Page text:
Chrisp Street Market, Poplar London.
Image by Diamond Geezer
Chrisp Street Market

Today, Chrisp Street Market is a vibrant and diverse market that offers a range of products, including fresh produce, fashion, homewares, and more. It has become an important hub for the local community and hosts various events throughout the year, such as food festivals, live music performances, and art exhibitions.

The market is also close to several other attractions, including the Museum of London Docklands and Canary Wharf, a central business district with shops, restaurants, and offices.

  • Another popular attraction in Poplar is the Museum of London Docklands. This fascinating museum tells the story of the area’s rich maritime history from the Roman Empire to today. Visitors can explore interactive exhibits, learn about the lives of the sailors and dock workers who helped to build the area, and even climb aboard a real ship from the 19th century.
  • Poplar is also home to several beautiful parks and green spaces. One of the most popular is Bartlett Park, which features a large playground, a football pitch, and a picturesque pond. Other notable green spaces include the Island Gardens, which offer stunning views of the River Thames and the iconic Greenwich Observatory, and the Mile End Park, which has a wide range of facilities for sports and recreation.

In conclusion, Poplar is a vibrant and exciting area of East London that is well worth a visit. Whether you are interested in history, culture, or food or want to experience the unique atmosphere of one of London’s most diverse communities, Poplar has something for everyone. So why not take a trip to this fascinating part of the city and discover all it offers?

What are the Pros and Cons of Living in Poplar London?

Living in Poplar London can be a rewarding and exciting experience, but it also comes with drawbacks and challenges. Here are some of the pros and cons of living in this vibrant neighbourhood:

Pros of living in Poplar London:

  • You can enjoy Poplar’s rich and diverse history and culture, which has been a port town, a pirate haven, a site of social protest and a wartime target. You can visit museums, monuments and landmarks that tell the stories of Poplar’s past, such as St Matthias Old Church, Poplar Baths, Balfron Tower and Island Gardens.
  • You can benefit from the excellent transport links that connect Poplar to other parts of London and beyond. You can access tube stations, bus routes, cycle paths and river services that will take you to Canary Wharf, the City, Stratford, Greenwich and other destinations. You can also use the DLR (Docklands Light Railway), which runs through Poplar and offers scenic views of the docks and skyscrapers.
  • You can experience the diverse and multicultural community that lives in Poplar. You can find people from different backgrounds, cultures and religions living together in harmony. You can also enjoy a variety of cuisines, shops, festivals and events that reflect Poplar’s diversity. For example, you can visit Chrisp Street Market, which is one of London’s oldest markets and a major commercial and retail centre in Poplar.
  • You can explore the green spaces and waterways that surround Poplar. You can visit parks, gardens and canals that offer relaxation and recreation. You can also check out Trinity Buoy Wharf, which is home to London’s only lighthouse and a creative hub for artists and musicians.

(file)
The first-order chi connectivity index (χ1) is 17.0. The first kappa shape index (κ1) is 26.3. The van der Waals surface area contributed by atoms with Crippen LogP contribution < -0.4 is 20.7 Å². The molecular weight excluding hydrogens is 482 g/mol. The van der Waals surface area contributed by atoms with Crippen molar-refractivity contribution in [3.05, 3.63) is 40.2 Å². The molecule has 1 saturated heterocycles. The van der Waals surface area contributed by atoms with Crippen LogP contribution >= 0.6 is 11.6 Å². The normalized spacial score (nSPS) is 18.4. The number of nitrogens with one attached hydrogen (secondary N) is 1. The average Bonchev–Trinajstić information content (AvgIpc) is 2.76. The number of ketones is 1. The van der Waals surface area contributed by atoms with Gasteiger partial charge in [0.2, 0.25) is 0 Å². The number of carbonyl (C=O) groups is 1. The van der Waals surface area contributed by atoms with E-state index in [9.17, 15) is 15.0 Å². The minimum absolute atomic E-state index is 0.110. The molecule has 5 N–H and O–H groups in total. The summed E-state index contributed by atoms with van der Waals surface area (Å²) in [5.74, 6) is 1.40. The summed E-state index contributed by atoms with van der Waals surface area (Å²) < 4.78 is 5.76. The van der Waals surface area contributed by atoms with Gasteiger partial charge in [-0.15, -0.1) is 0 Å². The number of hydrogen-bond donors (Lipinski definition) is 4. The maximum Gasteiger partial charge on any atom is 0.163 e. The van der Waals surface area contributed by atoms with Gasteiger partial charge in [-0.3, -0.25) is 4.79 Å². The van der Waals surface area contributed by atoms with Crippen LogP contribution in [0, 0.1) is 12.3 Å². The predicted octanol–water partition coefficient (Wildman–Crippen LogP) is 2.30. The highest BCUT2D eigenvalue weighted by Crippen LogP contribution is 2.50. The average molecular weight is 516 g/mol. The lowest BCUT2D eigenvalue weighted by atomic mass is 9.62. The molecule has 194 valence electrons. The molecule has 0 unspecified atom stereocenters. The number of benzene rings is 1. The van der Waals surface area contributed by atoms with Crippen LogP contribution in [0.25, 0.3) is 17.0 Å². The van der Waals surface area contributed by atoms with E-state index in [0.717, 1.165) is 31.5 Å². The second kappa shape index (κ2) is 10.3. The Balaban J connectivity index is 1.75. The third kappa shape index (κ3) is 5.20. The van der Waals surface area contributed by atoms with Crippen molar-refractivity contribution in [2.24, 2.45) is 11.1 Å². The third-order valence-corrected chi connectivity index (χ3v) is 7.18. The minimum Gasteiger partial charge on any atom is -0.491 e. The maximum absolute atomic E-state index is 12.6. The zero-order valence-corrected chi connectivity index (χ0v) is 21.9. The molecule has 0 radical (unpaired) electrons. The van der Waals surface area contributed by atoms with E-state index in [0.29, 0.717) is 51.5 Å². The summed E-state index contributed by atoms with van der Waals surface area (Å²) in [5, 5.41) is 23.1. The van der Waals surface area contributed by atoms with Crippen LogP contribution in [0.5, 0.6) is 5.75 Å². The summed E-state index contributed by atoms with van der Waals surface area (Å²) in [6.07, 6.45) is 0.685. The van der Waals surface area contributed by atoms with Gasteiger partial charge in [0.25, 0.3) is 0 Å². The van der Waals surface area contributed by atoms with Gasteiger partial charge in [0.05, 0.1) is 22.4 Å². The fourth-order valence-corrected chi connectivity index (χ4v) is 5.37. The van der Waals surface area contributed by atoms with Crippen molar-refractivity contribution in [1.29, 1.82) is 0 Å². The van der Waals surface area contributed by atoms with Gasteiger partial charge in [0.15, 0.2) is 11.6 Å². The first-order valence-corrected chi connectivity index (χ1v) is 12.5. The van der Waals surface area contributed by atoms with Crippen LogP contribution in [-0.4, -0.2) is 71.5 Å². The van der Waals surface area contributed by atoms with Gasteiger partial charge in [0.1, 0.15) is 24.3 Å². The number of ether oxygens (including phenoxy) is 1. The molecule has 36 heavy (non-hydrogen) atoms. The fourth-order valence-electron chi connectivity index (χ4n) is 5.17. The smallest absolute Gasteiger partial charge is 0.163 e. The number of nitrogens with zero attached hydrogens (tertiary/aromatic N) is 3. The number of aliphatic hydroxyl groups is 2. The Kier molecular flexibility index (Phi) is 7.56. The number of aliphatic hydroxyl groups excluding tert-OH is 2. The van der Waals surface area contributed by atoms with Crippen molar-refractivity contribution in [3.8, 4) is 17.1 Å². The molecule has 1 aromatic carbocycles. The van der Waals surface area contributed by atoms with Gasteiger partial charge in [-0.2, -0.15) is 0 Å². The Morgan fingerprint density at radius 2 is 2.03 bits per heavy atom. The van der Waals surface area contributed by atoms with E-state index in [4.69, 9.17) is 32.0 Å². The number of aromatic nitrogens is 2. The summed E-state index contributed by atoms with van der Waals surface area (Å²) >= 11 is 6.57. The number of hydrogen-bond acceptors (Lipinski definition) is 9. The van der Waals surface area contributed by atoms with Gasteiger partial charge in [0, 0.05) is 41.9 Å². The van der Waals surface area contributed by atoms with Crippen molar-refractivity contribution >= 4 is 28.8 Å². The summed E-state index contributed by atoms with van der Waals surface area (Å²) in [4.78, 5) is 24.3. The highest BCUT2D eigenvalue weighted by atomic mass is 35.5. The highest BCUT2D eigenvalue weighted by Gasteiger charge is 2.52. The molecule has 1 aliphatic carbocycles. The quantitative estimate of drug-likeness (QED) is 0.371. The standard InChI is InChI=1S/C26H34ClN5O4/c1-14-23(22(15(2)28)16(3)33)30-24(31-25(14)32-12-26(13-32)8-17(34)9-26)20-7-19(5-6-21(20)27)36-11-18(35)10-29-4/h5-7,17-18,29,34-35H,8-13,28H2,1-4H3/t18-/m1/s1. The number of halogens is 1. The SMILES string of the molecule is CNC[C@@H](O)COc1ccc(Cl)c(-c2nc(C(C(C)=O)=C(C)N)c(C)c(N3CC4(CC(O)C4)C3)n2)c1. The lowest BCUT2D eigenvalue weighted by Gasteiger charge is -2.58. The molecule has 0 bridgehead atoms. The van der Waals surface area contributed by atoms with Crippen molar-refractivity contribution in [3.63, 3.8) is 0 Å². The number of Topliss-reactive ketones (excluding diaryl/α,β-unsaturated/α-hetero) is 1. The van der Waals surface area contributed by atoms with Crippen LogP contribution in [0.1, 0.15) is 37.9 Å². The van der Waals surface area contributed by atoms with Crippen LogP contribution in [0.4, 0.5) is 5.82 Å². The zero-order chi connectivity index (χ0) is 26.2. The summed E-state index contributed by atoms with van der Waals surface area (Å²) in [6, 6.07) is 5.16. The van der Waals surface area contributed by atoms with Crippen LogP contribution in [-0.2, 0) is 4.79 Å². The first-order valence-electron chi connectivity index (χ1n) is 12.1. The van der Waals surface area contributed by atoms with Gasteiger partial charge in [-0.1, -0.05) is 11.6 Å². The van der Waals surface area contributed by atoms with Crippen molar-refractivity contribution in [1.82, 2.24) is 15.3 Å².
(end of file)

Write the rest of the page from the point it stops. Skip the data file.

Cons of living in Poplar London:

  • You may face some deprivation and poverty issues that affect some parts of Poplar. Poplar is still one of the most deprived areas in London, with high levels of poverty, unemployment, crime and health problems affecting its residents. Although there have been some improvements and regeneration projects in recent years, there are still many challenges and issues that need to be addressed.
  • You may deal with some noise, pollution and congestion problems that come with living in a big city. Poplar can be noisy, crowded and polluted at times, especially near the main roads, railways and docks. You may also experience some disruption from construction works or traffic jams as new developments are being built or planned in the area.
  • You may pay a high price for living in Poplar London. The average house price in Poplar is £522960 as of December 2020, which is higher than the London average of £466000. The average rent for a one-bedroom flat in Poplar is £1400 per month, which is also higher than the London average of £1300 per month.
  • You may struggle to find a good school or nursery for your children in Poplar. There are many schools and nurseries in Poplar that offer different curricula, facilities and standards. However, some of them may have lengthy waiting lists or strict admission criteria that make it hard to secure a place.

Poplar In Summary

One of the most striking features of Poplar is its rich architectural heritage. The area is dotted with beautiful Victorian buildings, including the famous St. Matthias Church, built in the 19th century and a fine example of Gothic Revival architecture. Other notable facilities include the Poplar Baths, designed by the architect E.C.P. Monson and opened in 1852.

Poplar has also been the site of several significant events throughout its history. During World War II, the Germans heavily bombed the area, destroying many of its buildings. However, the resilience and determination of the local community meant that the place was rebuilt in the post-war years, and it has continued to thrive ever since.

Is Poplar a Nice Place to Live?

Poplar has undergone significant regeneration in recent years, with new housing developments, shops, and restaurants opening up in the area. This has helped to attract new residents and businesses to the site and has breathed new life into its streets and public spaces.